Both Edward and Mike had to come and go to fit in and around the work of damp proofing the ground floors and dry lining and insulating the insides of the outside walls and roof spaces, so that wiring and pipes would all be concealed.


One of the great skills of Austin Lewis and his number one man, Wayne Price, is woodwork. Apart from making the new floor with beams and pillars, cunningly detailed in traditional manner (as insisted upon by Nick Salt), they have made all the doors and windows (except the Velux roof window units), the wide window sills (using mostly the old pew seats), dados, the main staircase, the conservatory and various pieces of panelling and boxing in. The glass was all made up from double-glazed units made up to order by Red Kite Glass.

Where woodwork comes into contact with rough stonework, Wayne has gone to great trouble to scrive in the timber to fit. The particular character of the extensive woodwork contributes greatly to the whole feel of the building and is in complete harmony with the natural stone and slate everywhere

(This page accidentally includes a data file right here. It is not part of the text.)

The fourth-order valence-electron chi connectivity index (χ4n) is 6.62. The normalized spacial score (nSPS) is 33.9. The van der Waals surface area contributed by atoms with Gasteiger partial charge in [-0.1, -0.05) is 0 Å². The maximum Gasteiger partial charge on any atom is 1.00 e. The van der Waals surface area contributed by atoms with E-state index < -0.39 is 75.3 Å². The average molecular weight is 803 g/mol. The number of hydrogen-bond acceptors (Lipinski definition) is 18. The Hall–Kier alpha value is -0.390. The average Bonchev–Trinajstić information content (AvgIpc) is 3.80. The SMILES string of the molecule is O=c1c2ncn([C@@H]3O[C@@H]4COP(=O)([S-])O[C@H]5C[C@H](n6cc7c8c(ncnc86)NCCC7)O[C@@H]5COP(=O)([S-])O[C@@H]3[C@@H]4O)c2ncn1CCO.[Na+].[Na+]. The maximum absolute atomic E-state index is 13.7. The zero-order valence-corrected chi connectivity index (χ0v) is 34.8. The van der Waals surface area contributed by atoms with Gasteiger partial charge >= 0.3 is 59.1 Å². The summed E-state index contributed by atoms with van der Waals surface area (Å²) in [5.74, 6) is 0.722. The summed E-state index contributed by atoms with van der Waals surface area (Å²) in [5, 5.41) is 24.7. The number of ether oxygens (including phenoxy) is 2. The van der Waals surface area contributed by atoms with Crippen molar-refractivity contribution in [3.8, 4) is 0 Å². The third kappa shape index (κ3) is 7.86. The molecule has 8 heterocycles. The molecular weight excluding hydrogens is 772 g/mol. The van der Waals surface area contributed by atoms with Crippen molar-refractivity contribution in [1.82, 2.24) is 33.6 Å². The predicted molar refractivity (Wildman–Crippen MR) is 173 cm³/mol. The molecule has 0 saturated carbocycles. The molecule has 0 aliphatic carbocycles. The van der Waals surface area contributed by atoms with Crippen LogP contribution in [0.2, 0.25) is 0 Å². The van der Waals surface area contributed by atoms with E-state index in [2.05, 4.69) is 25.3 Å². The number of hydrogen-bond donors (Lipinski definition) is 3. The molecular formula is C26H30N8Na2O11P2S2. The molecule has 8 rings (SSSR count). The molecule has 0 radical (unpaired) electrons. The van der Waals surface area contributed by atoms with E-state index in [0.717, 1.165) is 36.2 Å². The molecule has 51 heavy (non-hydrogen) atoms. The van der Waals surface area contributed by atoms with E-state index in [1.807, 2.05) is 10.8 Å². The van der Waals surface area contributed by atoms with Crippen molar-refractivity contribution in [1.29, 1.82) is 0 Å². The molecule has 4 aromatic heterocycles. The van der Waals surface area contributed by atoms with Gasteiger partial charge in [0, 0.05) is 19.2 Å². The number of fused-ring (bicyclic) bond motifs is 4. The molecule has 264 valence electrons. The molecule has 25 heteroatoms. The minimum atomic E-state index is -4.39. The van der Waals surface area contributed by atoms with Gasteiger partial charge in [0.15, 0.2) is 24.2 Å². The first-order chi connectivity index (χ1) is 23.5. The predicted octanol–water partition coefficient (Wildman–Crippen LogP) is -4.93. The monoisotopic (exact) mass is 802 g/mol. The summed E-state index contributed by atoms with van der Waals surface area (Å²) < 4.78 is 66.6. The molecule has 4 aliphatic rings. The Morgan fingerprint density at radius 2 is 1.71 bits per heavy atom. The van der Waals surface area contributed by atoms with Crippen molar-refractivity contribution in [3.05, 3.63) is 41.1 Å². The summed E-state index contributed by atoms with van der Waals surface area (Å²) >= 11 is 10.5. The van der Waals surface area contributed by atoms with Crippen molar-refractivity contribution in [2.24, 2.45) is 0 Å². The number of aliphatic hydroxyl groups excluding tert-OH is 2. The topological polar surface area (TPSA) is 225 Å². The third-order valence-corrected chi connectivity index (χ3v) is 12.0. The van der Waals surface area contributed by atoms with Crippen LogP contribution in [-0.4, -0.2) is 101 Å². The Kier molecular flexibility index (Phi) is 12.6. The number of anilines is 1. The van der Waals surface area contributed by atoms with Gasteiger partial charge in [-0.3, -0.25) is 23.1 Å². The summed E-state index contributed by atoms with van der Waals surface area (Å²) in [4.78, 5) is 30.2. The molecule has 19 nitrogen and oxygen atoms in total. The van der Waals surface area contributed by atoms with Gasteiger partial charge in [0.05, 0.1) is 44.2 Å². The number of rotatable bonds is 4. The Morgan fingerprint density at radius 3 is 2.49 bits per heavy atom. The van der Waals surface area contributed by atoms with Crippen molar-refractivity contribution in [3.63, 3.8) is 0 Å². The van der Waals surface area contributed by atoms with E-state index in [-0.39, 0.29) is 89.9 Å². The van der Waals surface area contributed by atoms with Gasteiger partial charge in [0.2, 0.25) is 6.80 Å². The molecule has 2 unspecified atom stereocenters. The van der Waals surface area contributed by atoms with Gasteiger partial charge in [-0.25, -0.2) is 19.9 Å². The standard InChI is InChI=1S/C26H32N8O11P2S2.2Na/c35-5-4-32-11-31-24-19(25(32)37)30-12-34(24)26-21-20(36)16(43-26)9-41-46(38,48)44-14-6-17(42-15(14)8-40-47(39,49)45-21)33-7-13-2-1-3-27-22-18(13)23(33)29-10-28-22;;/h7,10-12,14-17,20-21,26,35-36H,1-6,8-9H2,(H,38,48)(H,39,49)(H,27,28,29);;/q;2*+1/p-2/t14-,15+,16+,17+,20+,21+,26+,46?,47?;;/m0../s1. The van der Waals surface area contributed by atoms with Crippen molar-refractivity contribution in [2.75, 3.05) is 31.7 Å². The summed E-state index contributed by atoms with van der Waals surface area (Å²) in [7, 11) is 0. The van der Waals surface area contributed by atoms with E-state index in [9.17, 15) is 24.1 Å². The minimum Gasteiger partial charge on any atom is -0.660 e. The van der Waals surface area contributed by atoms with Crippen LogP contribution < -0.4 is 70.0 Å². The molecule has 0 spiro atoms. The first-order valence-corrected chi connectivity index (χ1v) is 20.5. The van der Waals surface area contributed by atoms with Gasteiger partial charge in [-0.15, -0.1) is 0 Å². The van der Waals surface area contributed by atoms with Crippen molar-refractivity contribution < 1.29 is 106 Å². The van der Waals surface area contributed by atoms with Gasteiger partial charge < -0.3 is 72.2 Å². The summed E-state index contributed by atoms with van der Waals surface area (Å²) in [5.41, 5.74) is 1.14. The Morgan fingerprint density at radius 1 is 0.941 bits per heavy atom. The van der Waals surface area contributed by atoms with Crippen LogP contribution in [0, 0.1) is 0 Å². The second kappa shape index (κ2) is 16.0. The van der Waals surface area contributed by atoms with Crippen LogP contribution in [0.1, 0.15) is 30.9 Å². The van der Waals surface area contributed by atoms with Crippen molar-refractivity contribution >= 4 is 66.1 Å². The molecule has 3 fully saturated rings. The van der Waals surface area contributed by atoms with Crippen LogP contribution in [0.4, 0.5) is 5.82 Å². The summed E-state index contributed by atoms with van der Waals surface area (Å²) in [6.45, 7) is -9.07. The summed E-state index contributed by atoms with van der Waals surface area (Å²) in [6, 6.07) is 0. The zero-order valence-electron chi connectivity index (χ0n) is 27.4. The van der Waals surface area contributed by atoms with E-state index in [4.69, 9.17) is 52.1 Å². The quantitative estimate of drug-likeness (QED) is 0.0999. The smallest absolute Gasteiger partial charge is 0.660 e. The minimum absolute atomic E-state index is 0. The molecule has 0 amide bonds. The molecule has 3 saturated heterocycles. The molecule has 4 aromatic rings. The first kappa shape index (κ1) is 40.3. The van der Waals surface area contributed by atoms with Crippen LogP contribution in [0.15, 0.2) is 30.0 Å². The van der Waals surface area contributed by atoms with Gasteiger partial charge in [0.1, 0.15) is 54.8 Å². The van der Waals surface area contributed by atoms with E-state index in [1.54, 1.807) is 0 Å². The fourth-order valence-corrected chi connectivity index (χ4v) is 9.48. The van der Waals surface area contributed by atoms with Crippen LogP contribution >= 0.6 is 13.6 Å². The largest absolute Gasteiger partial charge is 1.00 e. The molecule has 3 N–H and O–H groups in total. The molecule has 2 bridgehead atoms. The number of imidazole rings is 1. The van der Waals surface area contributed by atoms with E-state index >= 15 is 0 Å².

We are keen not to lose the essential woodiness of the material by painting it out and so are using Sadolin extra durable exterior quality woodstain. The shade called 'Mais', which Austin tends to use as a basic undercoat, is a slightly spicy yellow-brown colour and, although it was not at all what we had originally envisaged doing, we took a liking to it and have continued with it. After two or three coats, the effect is quite strong and, since the new bargeboard and conservatory went up on the south side, we now talk about our 'Gingerbread House' with as much affection as amusement

We are treating the new wood surfaces inside, which include most notably some sections of the upper floors and the staircase, as far as possible with Auro organic resin oil/wax, because it modifies the look of the new wood less than any other preparation and it is hard wearing whilst allowing the wood to breath at the same time


Once the necessary decisions had been made, the garage went up very quickly, which was 'Good News' for the local swallows, who immediately moved in and built their nests on the rafters. They are astonishing birds who can fly full tilt in through a small opening into a small dark space and yet finesse their way around all manner of obstacles, including bemused humans, and carry on their lives